WAUKEE, Iowa — On average, pets weigh more now than they did 10 years ago, according to new research from Banfield Pet Hospital.
From 2011 to 2020, it found a 108% increase in overweight or obese dogs.
Kim Wilke, owner of Iowa Veterinary Wellness Center, has noticed this trend too, and said she's concerned about it.
"Usually what people do with their nutrition tends to kind of spill over into their pets," Wilke said.
The veterinarian said pets being unhealthy and overweight can put a lot of stress on pets' bodies and lead to serious health consequences.
"Mobility, joint problems, pain aches things like that," Wilke said. "[It] can also lead to heart disease, a lot of organ disease kidney liver issues."
Overweight dogs and cats are also four times more likely to have trouble cleaning themselves, which could lead to a skin infection, the Banfield study revealed.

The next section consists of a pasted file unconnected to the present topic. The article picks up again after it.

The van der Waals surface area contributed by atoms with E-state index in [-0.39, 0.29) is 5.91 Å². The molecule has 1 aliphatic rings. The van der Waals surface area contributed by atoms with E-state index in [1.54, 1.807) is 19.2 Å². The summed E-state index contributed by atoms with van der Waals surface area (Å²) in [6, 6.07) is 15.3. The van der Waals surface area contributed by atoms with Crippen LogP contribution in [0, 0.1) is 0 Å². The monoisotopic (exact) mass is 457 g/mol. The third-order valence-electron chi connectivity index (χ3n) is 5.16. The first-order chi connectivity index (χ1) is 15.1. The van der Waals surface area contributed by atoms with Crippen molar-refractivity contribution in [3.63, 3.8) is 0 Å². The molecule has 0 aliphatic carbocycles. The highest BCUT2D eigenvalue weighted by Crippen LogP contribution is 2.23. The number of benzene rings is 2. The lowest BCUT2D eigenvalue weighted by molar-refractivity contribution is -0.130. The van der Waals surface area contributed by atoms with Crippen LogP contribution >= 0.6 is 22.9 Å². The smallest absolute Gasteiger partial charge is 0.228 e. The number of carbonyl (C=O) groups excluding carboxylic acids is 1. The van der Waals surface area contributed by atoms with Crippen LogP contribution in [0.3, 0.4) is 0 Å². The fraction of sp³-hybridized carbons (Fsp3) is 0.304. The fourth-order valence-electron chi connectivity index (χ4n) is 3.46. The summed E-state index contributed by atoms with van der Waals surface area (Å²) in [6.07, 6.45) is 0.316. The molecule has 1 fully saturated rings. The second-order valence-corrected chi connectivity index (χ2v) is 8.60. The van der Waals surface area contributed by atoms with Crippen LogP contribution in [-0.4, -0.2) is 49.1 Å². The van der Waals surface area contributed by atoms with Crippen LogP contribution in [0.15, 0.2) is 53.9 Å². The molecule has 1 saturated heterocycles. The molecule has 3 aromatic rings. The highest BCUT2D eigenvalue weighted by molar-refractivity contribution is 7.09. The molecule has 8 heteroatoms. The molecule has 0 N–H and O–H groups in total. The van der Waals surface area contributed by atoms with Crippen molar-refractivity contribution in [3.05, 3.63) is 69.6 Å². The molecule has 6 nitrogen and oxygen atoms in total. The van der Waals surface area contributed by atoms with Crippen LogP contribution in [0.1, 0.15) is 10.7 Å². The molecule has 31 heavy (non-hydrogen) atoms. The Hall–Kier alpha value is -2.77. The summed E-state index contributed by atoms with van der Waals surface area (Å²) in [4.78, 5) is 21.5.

Wilke said extra weight can also take a few years off the pet's life.
If a pet is overweight or obese, her center sometimes uses acupuncture, which can help animals who are lacking energy or dealing with sore joints.
But she said the best treatment for overweight animals is to change their lifestyle.
"If your pet gets a lot of treats and you want to continue to give them treats, we'll reduce the amount of food given," Wilke said. "Some people only feed dog food so that's easy, you can just decrease the amount of dog food."
Along with decreasing food intake for the animals, increase physical activity. She said this can start with short walks.
Wilke said if an owner decides to change their pet's diet, try to avoid grain-free food, especially for dogs. She said leaving out grain could cause a form of heart disease. If the dog is eating grain-free food, try adding in oatmeal as an alternative for carbohydrates.
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